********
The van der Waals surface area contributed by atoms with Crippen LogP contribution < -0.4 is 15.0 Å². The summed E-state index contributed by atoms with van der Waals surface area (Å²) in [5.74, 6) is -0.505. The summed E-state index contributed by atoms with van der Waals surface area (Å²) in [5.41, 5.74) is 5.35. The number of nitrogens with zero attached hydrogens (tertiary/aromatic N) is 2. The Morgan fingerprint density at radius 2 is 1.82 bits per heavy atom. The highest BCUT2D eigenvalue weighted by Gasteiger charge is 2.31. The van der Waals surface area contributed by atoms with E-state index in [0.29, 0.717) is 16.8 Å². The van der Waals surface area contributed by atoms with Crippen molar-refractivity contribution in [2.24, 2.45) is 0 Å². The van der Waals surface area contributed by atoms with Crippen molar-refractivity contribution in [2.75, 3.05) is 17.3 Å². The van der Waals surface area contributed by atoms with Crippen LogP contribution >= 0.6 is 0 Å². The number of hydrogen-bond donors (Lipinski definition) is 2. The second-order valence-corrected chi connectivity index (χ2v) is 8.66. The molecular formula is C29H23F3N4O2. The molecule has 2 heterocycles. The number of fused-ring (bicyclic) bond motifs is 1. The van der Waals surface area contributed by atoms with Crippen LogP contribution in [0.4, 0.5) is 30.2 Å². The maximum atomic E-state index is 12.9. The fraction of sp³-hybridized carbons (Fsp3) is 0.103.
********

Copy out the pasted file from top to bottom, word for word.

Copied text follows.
The van der Waals surface area contributed by atoms with Crippen LogP contribution < -0.4 is 15.0 Å². The summed E-state index contributed by atoms with van der Waals surface area (Å²) in [5.74, 6) is -0.505. The summed E-state index contributed by atoms with van der Waals surface area (Å²) in [5.41, 5.74) is 5.35. The number of nitrogens with zero attached hydrogens (tertiary/aromatic N) is 2. The Morgan fingerprint density at radius 2 is 1.82 bits per heavy atom. The highest BCUT2D eigenvalue weighted by Gasteiger charge is 2.31. The van der Waals surface area contributed by atoms with E-state index in [0.29, 0.717) is 16.8 Å². The van der Waals surface area contributed by atoms with Crippen molar-refractivity contribution in [2.24, 2.45) is 0 Å². The van der Waals surface area contributed by atoms with Crippen molar-refractivity contribution in [2.75, 3.05) is 17.3 Å². The van der Waals surface area contributed by atoms with Crippen LogP contribution >= 0.6 is 0 Å². The number of hydrogen-bond donors (Lipinski definition) is 2. The second-order valence-corrected chi connectivity index (χ2v) is 8.66. The molecular formula is C29H23F3N4O2. The molecule has 2 heterocycles. The number of fused-ring (bicyclic) bond motifs is 1. The van der Waals surface area contributed by atoms with Crippen LogP contribution in [0.4, 0.5) is 30.2 Å². The maximum atomic E-state index is 12.9. The fraction of sp³-hybridized carbons (Fsp3) is 0.103.